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The Equal Protection Clause

At the outset, appellants contend that classifications based upon sex, like classifications based upon race, alienage, and national origin, are inherently suspect and must therefore be subjected to close judicial scrutiny. We agree and, indeed, find at least implicit support for such an approach in our unanimous decision only last Term in Reed v. Reed (1971).

In Reed, the Court considered the constitutionality of an Idaho statute providing that, when two individuals are otherwise equally entitled to appointment as administrator of an estate, the male applicant must be preferred to the female. Appellant, the mother of the deceased . . . claimed that this statute, by giving a mandatory preference to males over females [in the same entitlement class] without regard to their individual qualifications, violated the Equal Protection Clause of the Fourteenth Amendment.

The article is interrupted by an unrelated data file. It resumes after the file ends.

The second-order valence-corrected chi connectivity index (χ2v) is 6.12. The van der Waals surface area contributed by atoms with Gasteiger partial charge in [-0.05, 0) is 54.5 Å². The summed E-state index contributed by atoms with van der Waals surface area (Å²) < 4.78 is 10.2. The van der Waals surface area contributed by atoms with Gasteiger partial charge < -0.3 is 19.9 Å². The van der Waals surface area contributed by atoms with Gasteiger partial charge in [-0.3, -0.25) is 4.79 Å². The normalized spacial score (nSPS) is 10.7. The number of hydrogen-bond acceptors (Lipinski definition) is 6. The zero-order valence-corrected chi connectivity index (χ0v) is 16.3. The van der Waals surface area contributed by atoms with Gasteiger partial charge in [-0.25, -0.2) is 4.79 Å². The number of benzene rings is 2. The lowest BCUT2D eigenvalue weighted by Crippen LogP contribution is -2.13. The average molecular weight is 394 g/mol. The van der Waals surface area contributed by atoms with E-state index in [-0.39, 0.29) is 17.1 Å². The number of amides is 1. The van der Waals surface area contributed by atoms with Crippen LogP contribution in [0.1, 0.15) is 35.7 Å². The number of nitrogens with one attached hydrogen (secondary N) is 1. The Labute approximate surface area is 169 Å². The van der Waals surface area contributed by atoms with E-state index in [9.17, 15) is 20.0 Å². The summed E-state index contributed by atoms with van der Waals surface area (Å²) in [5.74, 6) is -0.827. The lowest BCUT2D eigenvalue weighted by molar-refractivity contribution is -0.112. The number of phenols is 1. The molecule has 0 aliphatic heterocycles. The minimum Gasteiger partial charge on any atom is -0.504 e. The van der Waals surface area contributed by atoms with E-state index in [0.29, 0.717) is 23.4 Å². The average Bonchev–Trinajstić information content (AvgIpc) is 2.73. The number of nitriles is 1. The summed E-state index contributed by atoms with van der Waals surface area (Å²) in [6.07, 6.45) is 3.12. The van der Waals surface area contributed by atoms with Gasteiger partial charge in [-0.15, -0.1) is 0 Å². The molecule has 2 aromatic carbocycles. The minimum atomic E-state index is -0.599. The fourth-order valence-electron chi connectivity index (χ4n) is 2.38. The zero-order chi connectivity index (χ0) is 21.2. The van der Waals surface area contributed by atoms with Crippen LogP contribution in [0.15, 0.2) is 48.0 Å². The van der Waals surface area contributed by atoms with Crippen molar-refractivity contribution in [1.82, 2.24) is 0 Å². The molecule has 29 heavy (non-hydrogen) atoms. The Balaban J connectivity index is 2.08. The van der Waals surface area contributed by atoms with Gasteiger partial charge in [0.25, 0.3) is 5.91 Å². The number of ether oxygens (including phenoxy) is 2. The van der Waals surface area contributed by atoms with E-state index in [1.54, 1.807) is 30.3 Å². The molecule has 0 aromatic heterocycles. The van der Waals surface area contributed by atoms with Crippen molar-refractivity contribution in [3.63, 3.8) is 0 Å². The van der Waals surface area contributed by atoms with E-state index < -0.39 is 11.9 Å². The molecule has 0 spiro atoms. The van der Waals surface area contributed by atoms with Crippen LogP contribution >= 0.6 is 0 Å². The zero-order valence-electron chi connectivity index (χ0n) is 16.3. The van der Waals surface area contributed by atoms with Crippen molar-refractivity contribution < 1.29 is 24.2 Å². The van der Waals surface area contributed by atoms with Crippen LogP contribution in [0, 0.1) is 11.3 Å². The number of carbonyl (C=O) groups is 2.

The Court noted that the Idaho statute . . . “establishes a classification subject to scrutiny under the Equal Protection Clause.” Under “traditional” equal protection analysis, a legislative classification must be sustained unless it is “patently arbitrary” and bears no rational relationship to a legitimate governmental interest.

In an effort to meet this standard, appellee contended that the statutory scheme was a reasonable measure designed to reduce the workload on probate courts by eliminating one class of contests. Moreover, appellee argued that the mandatory preference for male applicants was in itself reasonable since “men [are] as a rule more conversant with business affairs than . . . women.” Indeed, appellee maintained that “it is a matter of common knowledge, that women still are not engaged in politics, the professions, business or industry to the extent that men are.” And the Idaho Supreme Court, in upholding the constitutionality of this statute, suggested that the Idaho Legislature might reasonably have “concluded that in general men are better qualified to act as an administrator than are women.”

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